Part IV Advanced Design and Analysis IV.1
Techniques
Outline:
Chapter 15: Dynamic Programming applies to
optimization problems in which a set of
choices must be made to get the optimal
solution. The key idea is to store the
solution to a subproblem that can occur from
more than one set of choices. A dynamic
programming solution can sometimes change an
exponential-time algorithm into a polynomial
time algorithm.
Chapter 16: Greedy algorithms also apply to
optimization problems in which a set of
choices must be made to get the optimal
solution. The key idea here is to make each
choice in a locally optimal way. An example
is coin-changing: to minimize the number of
coins given as change, repeatedly select the
largest-denomination coin that is not
greater than the amount still owed.
Chapter 17: Amortized analysis is a tool for
analyzing algorithms that perform a
sequence of operations from a set of a few
operations. Instead of bounding the cost of
each operation separately, amortized
analysis gives a bound on the entire
sequence of operations.
Chapter 15 Dynamic Programming 15.0.1
Like divide-and-conquer, dynamic programming
solves problems by combining solutions to
subproblems ("programming" refers to a tabular
method, as also used in "linear programming",
not to writing computer code). In contrast to
divide-and-conquer, where the subproblems are
independent, dynamic programming is applicable
when subproblems share common subsubproblems.
Dynamic programming solves each subsubproblem
just once and saves its answer in a table.
Dynamic programming is typically applied to
optimization problems, which often have many
solutions. Each solution has a value, and we
wish to find a solution with the optimal value
(minimum or maximum; several such solutions
may exist). The four steps for developing a
dynamic-programming algorithm solution are:
1. Characterize the structure of an optimal
solution.
2. Recursively define the value of an optimal
solution.
3. Compute the value of an optimal solution in
a bottom-up fashion (may be desired result).
4. Construct an optimal solution from the
computed information (may be omitted).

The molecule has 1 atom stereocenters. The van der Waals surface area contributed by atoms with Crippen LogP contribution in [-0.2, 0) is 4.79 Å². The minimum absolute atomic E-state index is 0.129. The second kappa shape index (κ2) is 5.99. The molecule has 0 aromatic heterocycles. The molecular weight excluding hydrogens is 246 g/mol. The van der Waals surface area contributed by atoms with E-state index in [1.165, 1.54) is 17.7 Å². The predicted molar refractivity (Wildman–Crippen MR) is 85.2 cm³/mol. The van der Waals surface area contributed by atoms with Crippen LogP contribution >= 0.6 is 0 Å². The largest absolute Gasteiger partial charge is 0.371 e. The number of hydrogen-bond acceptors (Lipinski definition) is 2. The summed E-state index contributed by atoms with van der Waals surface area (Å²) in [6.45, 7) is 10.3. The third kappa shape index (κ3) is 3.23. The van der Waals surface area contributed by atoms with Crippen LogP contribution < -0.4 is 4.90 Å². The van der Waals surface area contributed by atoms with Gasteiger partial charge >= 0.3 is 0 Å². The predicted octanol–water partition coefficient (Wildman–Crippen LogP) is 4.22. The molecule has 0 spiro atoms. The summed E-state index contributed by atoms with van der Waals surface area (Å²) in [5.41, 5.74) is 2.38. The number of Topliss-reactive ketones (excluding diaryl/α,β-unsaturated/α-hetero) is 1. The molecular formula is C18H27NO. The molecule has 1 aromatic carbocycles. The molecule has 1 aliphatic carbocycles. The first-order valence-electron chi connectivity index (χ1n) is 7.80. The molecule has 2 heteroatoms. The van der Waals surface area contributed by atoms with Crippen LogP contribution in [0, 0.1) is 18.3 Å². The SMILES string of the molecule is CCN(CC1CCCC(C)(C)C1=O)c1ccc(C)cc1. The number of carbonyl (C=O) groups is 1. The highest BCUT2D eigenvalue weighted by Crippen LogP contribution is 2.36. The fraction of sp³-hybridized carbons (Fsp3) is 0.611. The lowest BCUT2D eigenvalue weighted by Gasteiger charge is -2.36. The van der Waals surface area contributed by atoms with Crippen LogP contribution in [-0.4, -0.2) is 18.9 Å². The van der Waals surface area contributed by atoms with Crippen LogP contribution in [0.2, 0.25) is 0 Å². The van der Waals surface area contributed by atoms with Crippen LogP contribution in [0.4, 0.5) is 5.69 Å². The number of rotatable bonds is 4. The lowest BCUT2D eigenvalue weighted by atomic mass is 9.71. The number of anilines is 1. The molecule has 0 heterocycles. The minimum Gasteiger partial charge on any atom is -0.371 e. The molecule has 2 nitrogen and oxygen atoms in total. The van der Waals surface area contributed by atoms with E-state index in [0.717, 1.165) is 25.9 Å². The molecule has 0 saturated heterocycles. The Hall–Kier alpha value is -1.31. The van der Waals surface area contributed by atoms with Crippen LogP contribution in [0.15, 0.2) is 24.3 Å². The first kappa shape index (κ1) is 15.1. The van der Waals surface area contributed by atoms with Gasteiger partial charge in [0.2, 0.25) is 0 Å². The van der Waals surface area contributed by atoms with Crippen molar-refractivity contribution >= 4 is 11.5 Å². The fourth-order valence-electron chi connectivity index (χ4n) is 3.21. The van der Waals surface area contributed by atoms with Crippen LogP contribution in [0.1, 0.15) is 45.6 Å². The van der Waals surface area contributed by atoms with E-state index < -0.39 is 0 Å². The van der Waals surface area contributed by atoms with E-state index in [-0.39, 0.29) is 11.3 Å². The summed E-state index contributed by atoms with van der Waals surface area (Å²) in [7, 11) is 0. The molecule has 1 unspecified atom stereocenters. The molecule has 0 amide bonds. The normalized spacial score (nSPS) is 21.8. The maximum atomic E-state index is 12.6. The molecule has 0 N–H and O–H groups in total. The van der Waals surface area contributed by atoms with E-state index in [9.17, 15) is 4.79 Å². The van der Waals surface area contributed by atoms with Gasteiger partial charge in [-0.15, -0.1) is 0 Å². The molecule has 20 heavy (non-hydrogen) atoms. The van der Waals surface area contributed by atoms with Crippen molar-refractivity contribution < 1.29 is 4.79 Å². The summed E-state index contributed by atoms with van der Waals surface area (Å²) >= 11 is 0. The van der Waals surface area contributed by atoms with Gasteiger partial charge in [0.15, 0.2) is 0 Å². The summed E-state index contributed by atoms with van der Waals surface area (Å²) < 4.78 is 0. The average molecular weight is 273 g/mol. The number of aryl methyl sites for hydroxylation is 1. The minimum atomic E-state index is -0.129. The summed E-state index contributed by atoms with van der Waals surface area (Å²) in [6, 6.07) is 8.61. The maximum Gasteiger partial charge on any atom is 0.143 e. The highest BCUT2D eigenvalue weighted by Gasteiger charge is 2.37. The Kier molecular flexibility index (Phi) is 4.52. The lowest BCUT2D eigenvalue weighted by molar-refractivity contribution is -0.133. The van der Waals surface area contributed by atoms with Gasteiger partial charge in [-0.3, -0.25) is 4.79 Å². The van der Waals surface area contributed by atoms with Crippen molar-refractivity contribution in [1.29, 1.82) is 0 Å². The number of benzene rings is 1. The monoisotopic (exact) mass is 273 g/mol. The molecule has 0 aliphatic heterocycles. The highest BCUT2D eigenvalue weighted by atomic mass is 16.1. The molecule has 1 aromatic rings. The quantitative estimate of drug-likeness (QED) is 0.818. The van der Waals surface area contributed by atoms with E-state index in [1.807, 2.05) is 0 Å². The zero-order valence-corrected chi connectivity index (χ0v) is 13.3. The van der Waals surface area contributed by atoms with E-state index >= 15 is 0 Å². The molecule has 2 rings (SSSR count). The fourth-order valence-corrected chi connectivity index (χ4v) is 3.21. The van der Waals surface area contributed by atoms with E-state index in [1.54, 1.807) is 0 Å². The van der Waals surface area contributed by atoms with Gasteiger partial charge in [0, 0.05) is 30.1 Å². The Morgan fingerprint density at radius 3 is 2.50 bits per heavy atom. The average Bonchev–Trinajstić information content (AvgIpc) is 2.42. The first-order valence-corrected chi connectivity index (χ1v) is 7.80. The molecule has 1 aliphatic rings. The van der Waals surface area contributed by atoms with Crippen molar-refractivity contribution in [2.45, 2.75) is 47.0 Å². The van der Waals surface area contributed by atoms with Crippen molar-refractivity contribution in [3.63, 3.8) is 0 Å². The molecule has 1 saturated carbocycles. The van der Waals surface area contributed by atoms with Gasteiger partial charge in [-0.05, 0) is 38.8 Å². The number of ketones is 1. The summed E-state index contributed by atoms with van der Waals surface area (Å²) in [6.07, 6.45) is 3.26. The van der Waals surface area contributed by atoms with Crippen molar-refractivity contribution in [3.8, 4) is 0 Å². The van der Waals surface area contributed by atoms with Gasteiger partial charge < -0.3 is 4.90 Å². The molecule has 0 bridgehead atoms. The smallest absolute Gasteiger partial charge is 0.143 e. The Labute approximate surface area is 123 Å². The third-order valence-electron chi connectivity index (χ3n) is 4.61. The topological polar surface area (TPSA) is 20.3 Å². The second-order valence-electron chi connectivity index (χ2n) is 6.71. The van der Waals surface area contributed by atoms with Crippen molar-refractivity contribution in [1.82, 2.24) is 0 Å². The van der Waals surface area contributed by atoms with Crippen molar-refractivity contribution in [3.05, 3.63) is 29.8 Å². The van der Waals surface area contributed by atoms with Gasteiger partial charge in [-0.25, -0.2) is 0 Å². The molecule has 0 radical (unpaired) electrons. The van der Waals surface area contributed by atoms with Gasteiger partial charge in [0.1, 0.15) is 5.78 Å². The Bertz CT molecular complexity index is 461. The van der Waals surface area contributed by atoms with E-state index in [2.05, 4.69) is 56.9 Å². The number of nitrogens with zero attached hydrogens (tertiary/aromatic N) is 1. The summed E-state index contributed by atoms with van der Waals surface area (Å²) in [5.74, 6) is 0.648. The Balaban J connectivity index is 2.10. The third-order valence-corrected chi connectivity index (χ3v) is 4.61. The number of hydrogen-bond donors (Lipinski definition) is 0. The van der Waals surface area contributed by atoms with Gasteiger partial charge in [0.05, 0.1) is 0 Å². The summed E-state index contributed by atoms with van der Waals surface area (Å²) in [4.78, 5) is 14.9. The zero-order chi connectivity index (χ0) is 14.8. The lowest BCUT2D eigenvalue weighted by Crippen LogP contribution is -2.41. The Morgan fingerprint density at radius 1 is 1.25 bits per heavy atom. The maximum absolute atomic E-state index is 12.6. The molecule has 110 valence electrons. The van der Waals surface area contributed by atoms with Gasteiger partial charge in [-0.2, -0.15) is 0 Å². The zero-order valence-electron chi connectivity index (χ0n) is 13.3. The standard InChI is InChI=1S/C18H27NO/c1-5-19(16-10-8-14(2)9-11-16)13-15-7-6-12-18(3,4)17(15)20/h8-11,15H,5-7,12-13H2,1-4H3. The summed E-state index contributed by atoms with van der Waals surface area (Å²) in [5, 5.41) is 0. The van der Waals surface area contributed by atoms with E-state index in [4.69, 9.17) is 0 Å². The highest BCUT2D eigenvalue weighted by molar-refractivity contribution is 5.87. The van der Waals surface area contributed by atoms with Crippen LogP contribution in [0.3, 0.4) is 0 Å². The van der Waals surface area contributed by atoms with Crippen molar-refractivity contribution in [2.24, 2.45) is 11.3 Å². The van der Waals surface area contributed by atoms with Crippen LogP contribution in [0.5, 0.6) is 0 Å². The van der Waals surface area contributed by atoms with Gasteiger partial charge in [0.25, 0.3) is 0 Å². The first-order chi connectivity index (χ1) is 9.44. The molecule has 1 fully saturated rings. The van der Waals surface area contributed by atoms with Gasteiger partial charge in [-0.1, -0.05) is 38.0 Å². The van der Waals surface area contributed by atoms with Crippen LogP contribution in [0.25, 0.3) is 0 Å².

15.1 Assembly-line Scheduling 15.1.1
Consider an automobile manufacturing problem
illustrated by Figure 15.1 (page 325) in which
cars are produced by two assembly lines. Each
assembly line i (= 1 or 2) has n stations
S_i,j for j = 1, 2, ..., n; S_1,j performs the
same assembly as S_2,j. Let a_i,j be the time
to do the assembly at station S_i,j. Since
the stations were built at different times,
the times a_1,j and a_2,j differ. Line i also
has an entry time e_i and exit time x_i.
Normally cars stay in one assembly line, but
occasionally there is a rush order to produce
a car quickly, in which case the car can be
switched from one line to the other. There is
a "transfer" time t_i,j to switch from line i
to the other line after going through state
S_i,j. The problem is to determine which
stations to pick from each of the lines to
minimize the total time through the factory.
Figure 15.2(a) (page 326) shows an example.
The "brute force" solution is to compute the
Theta(n) cost for each combination of choosing
stations 1, 2, ..., n. There are 2^n such
combinations, which would be too costly to
check when n is large. We can find a better
solution by using dynamic programming, as
explained below.
Step 1: The structure of the fastest 15.1.2
way through the factory
First consider the fastest possible way to
get from the start through S_1,j. If j = 1,
there is only one way, but for j = 2, 3,.., n,
there are two choices: the auto could have
-come from S_1,j-1 and gone directly to S_1,j
-come from S_2,j-1 & been transferred to S_1,j
In the first possibility above, the auto must
have taken a fastest way from the start point
through S_1,j-1, otherwise we could take a
faster way through S_1,j-1, and thus a faster
way through S_1,j, which is a contradiction.
In the second possibility above, by using the
same reasoning, the auto must have taken a
fastest way from the start through S_2,j-1.
In general, an optimal solution to a problem
(finding the fastest way through S_1,j),
contains within it an optimal solution to a
subproblems (finding the fastest way through
S_1,j-1 or S_2,j-1). This is called the
optimal substructure property, and is one of
the hallmarks of the applicability of dynamic
programming. We use optimal substructure to
find the fastest way through S_1,j -- it is:
15.1.3
- the fastest way through S_1,j-1 and then
directly through S_1,j, or
- the fastest way through S_2,j-1, transfer to
line 1, and then through S_1,j.
By symmetry, the fastest way through S_2,j is:
- the fastest way through S_2,j-1 and then
directly through S_2,j, or
- the fastest way through S_1,j-1, transfer to